Sweet Basil, Basil, Genovese Basil, Kiss-Me-Nicholas, Common Basil, Great Basil, Saint Joseph's Wort
Sweet Basil, considered by many to be the “King of Herbs”, is the most popular and widely-used culinary herb in the world. In fact, the botanical name of this plant, ‘Ocimum basilicum,’ is derived from the Greek terms “okimom,” meaning “aromatic herb” and “basilicum,” or “king.” Featuring wonderfully-fragrant, glossy green foliage and vivid white or pink blooms, this versatile plant typically grows into an attractive bushy, mounded form reaching two to three feet in height. However, more than sixty varieties of basil exist, ranging from petite, miniature-leafed Greek basil, to pink-flowering, purple-hued plants, such as Opal Basil. Basils are frost-tender and are mostly considered to be annuals within USDA hardiness zones 2-11. ‘Sweet Basil’ makes a lovely addition to kitchen gardens, pollinator gardens, window boxes, or decorative containers, and blends perfectly into sunny landscapes among other summer annuals and vegetables. Native to the tropical regions of Africa and Asia, this basil variety is not only a classic of Mediterranean and Italian cuisine, but attracts a variety of beneficial pollinators to the garden. Additionally, basils have recently been discovered to possess effective nutritious, anti-viral and anti-microbial properties.
‘Sweet Basil’ thrives in moist, organically-rich, well-drained soil and requires a minimum of six hours of direct sunlight daily. It is beneficial to amend the soil with compost at the time of planting, and a layer of mulch can help retain moisture. Basil plants are widely-available from any reputable nursery, but this herb is easily-grown from seed. Seeds should be planted after spring temperatures have warmed to seventy degrees Fahrenheit and can be lightly-pressed or sprinkled onto the surface of moist, well-prepared soil. Once seedlings emerge, the young plants need a growing space of one or two feet apart. Stem cuttings of established basil plants typically root in water within a week when placed on a warm, sunny windowsill.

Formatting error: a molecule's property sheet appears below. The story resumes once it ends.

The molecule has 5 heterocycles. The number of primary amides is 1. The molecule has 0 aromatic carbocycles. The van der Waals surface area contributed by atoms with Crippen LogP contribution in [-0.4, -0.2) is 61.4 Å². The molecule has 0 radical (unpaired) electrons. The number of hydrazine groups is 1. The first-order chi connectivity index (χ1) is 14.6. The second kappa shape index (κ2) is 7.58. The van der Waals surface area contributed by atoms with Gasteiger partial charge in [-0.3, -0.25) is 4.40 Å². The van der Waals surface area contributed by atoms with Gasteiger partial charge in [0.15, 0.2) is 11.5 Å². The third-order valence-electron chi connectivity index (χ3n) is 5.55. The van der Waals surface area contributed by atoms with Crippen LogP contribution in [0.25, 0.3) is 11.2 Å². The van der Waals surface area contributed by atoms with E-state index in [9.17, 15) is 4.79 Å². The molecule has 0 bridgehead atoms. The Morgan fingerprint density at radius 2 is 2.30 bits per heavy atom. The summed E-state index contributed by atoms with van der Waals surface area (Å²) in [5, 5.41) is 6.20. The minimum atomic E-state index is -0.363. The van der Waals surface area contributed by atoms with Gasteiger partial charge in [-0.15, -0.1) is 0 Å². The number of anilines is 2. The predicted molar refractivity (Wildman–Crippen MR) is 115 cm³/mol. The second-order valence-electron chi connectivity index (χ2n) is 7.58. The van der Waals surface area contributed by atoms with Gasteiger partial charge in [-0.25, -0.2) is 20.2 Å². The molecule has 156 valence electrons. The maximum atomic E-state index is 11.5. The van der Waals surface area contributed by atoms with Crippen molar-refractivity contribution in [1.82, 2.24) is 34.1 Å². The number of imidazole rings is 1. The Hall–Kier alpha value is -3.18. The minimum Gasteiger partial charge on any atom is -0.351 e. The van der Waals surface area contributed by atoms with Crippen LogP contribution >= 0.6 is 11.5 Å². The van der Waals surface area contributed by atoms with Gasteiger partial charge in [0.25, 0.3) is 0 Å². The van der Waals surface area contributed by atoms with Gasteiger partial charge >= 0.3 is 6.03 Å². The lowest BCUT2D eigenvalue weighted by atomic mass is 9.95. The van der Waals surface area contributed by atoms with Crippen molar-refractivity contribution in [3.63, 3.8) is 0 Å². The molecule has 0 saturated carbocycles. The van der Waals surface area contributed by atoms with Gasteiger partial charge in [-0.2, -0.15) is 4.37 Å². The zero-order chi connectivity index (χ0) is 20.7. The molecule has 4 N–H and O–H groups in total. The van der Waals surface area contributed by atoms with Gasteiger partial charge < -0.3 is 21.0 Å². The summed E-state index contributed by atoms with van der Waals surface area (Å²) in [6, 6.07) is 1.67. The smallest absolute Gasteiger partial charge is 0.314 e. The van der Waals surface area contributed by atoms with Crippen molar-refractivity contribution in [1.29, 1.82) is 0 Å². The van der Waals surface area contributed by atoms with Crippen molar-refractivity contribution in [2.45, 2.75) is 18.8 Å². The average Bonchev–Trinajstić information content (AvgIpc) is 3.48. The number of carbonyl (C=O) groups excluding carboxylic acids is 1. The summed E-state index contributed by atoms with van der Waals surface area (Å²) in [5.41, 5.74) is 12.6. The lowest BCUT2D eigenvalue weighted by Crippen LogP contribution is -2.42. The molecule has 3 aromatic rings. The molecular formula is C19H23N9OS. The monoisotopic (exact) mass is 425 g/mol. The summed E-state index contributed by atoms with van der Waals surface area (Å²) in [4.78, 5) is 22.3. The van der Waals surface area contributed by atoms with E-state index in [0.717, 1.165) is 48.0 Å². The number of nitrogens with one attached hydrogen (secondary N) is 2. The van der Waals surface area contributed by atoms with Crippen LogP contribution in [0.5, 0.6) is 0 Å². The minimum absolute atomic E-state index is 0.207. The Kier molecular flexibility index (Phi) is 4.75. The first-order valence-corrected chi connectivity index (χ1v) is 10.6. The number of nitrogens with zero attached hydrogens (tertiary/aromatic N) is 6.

‘Sweet Basil’ prefers evenly-moist, well-drained soil and should be watered when the surrounding soil is dry to the touch.
‘Sweet Basil’ does not require fertilizer if planted into organically-rich soil. If desired, a slow-release 10-10-10 granular fertilizer may be applied in spring, and once again in mid-summer, to promote lush, green foliage. It is important to carefully read and follow the directions on the product label before the use of any fertilizer products.
‘Sweet Basil’ may be affected by leaf-eating insects, such as Japanese Beetles, aphids, thrips, slugs, or caterpillars. These insects can be effectively treated, if necessary, with neem oil or insecticidal soap. Slugs can be trapped and removed or treated with diatomaceous earth. All insecticides should be used only after carefully reading the product label directions.